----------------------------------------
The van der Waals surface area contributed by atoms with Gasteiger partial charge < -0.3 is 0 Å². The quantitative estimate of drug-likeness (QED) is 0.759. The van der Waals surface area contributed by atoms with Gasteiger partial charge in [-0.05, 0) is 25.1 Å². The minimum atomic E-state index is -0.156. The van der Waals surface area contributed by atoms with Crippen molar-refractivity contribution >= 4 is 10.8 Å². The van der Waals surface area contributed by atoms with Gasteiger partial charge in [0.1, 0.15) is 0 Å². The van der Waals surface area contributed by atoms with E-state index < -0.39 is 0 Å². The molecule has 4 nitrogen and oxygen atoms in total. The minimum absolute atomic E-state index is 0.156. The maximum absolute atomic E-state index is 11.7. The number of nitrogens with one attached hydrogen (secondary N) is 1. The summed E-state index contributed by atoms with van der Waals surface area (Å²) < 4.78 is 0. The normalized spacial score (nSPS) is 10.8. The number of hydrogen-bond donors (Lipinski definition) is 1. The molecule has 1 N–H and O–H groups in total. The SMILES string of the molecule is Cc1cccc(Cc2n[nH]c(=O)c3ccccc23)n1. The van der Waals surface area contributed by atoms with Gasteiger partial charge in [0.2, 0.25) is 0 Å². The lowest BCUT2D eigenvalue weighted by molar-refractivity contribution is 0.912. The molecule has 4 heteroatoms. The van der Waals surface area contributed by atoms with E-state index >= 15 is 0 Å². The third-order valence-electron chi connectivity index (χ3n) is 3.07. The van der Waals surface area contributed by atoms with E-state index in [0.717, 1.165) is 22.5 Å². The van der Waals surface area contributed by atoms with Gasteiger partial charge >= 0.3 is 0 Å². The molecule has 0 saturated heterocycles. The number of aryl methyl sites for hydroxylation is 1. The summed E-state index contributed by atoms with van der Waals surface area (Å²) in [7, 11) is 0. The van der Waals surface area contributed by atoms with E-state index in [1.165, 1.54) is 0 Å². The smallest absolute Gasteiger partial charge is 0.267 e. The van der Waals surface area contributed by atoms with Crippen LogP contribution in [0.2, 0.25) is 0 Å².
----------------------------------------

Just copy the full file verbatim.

The van der Waals surface area contributed by atoms with Gasteiger partial charge < -0.3 is 0 Å². The quantitative estimate of drug-likeness (QED) is 0.759. The van der Waals surface area contributed by atoms with Gasteiger partial charge in [-0.05, 0) is 25.1 Å². The minimum atomic E-state index is -0.156. The van der Waals surface area contributed by atoms with Crippen molar-refractivity contribution >= 4 is 10.8 Å². The van der Waals surface area contributed by atoms with Gasteiger partial charge in [0.1, 0.15) is 0 Å². The van der Waals surface area contributed by atoms with E-state index < -0.39 is 0 Å². The molecule has 4 nitrogen and oxygen atoms in total. The minimum absolute atomic E-state index is 0.156. The maximum absolute atomic E-state index is 11.7. The number of nitrogens with one attached hydrogen (secondary N) is 1. The summed E-state index contributed by atoms with van der Waals surface area (Å²) < 4.78 is 0. The normalized spacial score (nSPS) is 10.8. The number of hydrogen-bond donors (Lipinski definition) is 1. The molecule has 1 N–H and O–H groups in total. The SMILES string of the molecule is Cc1cccc(Cc2n[nH]c(=O)c3ccccc23)n1. The van der Waals surface area contributed by atoms with Gasteiger partial charge in [0.2, 0.25) is 0 Å². The lowest BCUT2D eigenvalue weighted by molar-refractivity contribution is 0.912. The molecule has 4 heteroatoms. The van der Waals surface area contributed by atoms with E-state index >= 15 is 0 Å². The third-order valence-electron chi connectivity index (χ3n) is 3.07. The van der Waals surface area contributed by atoms with E-state index in [0.717, 1.165) is 22.5 Å². The van der Waals surface area contributed by atoms with Gasteiger partial charge >= 0.3 is 0 Å². The molecule has 0 saturated heterocycles. The number of aryl methyl sites for hydroxylation is 1. The summed E-state index contributed by atoms with van der Waals surface area (Å²) in [7, 11) is 0. The van der Waals surface area contributed by atoms with E-state index in [1.165, 1.54) is 0 Å². The smallest absolute Gasteiger partial charge is 0.267 e. The van der Waals surface area contributed by atoms with Crippen LogP contribution in [0.2, 0.25) is 0 Å².